IMF likely to delay next Pakistan loan tranche


KARACHI: Pakistan’s slow implementation of key reforms may again delay the release of the sixth tranche of an $11 billion International Monetary Fund loan, a source involved with the IMF talks said on Wednesday.
An IMF mission came to Pakistan last month to review the country’s performance and was due to present the country’s case to its board in mid-December. Pakistan was hoping to secure the sixth tranche then. The seven-tranche programme has kept Pakistan’s economy afloat since it was agreed in November 2008.
The sixth tranche had originally been scheduled for release in August. “It is unlikely that the case will be presented on December17 as there are things in the process which won’t be finalised until then,” said the source. One of them is implementation of a reformed general sales tax, a key condition for the release of the sixth tranche.
Political and economic stability in Pakistan is a priority for the United States, which regards it as a vital ally in its war on militancy. The IMF and other donors require Pakistan to broaden its tax to GDP ratio, which at about 10 percent is one of the lowest in the world.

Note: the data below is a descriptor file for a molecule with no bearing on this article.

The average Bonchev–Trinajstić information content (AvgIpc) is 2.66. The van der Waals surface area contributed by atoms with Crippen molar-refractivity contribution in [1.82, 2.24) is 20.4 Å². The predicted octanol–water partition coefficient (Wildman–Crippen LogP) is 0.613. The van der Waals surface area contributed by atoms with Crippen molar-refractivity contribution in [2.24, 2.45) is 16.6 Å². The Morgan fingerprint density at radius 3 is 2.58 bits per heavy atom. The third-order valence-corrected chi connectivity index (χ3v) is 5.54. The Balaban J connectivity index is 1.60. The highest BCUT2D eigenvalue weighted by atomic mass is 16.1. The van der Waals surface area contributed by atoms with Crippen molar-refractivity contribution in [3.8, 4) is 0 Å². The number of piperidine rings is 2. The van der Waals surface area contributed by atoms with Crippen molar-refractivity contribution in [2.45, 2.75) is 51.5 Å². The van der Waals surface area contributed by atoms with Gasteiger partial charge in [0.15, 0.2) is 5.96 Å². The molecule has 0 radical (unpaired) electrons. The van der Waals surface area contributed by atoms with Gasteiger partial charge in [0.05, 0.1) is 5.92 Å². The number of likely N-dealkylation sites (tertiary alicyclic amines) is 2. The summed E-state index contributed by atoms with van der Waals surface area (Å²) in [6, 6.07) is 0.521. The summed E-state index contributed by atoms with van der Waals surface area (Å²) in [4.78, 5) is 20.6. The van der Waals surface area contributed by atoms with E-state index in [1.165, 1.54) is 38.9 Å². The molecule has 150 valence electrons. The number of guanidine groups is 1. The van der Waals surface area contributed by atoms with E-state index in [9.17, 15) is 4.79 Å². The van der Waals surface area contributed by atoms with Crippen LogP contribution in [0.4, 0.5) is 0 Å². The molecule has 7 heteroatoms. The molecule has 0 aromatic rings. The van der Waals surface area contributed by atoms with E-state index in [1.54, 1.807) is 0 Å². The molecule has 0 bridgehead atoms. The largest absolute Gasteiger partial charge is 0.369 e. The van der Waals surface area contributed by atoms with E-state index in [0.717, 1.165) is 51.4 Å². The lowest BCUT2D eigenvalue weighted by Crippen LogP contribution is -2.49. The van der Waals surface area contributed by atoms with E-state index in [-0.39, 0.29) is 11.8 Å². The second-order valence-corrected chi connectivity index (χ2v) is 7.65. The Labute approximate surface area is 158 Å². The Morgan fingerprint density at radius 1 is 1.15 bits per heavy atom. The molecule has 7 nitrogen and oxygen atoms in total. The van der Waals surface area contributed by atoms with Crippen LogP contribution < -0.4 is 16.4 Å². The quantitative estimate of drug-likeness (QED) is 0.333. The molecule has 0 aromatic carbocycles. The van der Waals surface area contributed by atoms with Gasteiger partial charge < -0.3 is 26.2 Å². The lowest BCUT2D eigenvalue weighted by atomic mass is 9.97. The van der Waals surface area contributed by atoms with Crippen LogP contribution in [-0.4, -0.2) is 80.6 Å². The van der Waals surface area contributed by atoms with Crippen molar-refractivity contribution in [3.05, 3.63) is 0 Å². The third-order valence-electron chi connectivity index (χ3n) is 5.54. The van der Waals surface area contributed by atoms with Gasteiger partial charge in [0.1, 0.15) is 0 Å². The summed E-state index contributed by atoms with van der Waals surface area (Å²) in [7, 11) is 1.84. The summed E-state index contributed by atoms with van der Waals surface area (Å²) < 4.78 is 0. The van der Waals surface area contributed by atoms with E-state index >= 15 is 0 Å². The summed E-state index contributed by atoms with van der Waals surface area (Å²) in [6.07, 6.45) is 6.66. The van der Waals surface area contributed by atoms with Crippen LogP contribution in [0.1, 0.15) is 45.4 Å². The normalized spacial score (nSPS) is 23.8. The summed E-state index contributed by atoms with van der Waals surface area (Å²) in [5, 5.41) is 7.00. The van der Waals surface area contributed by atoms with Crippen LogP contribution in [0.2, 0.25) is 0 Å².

For that purpose, it would have to implement fiscal reforms such as elimination of electricity tariffs and introduction of the reformed GST, which could deepen public frustrations with an unpopular government. The government introduced a bill in the national assembly last month on the reformed GST, which had been scheduled for implementation on July 1.
Some political parties object to it, saying it would fuel inflation. However, analysts expect it to pass because the country needs IMF funding to secure additional external assistance especially after the catastrophic summer floods that cost $9.7 billion in damages.
The Pakistani government announced revised economic targets at an international conference on November 16, hoping to reassure donors and secure more aid to rebuild following the floods. Pakistan aims to limit its fiscal deficit target to 4.7 percent of the GDP, or Rs 812 billion, under an agreement with the International Monetary Fund for the fiscal year 2010-11.
Inflation is forecasted at 15 percent and the economy is expected by the government to grow 2.5 percent for the fiscal year ending June 30. The US State Department’s aid coordinator for economic and development assistance to Pakistan, Ambassador Robin Raphel, said on Monday that Pakistan must take steps to broaden its tax net and raise revenue urgently and should live up to its IMF agreement.
Pakistan is likely to seek an extension of the IMF programme as it is scheduled to end this year. However the source said no formal request had been sent.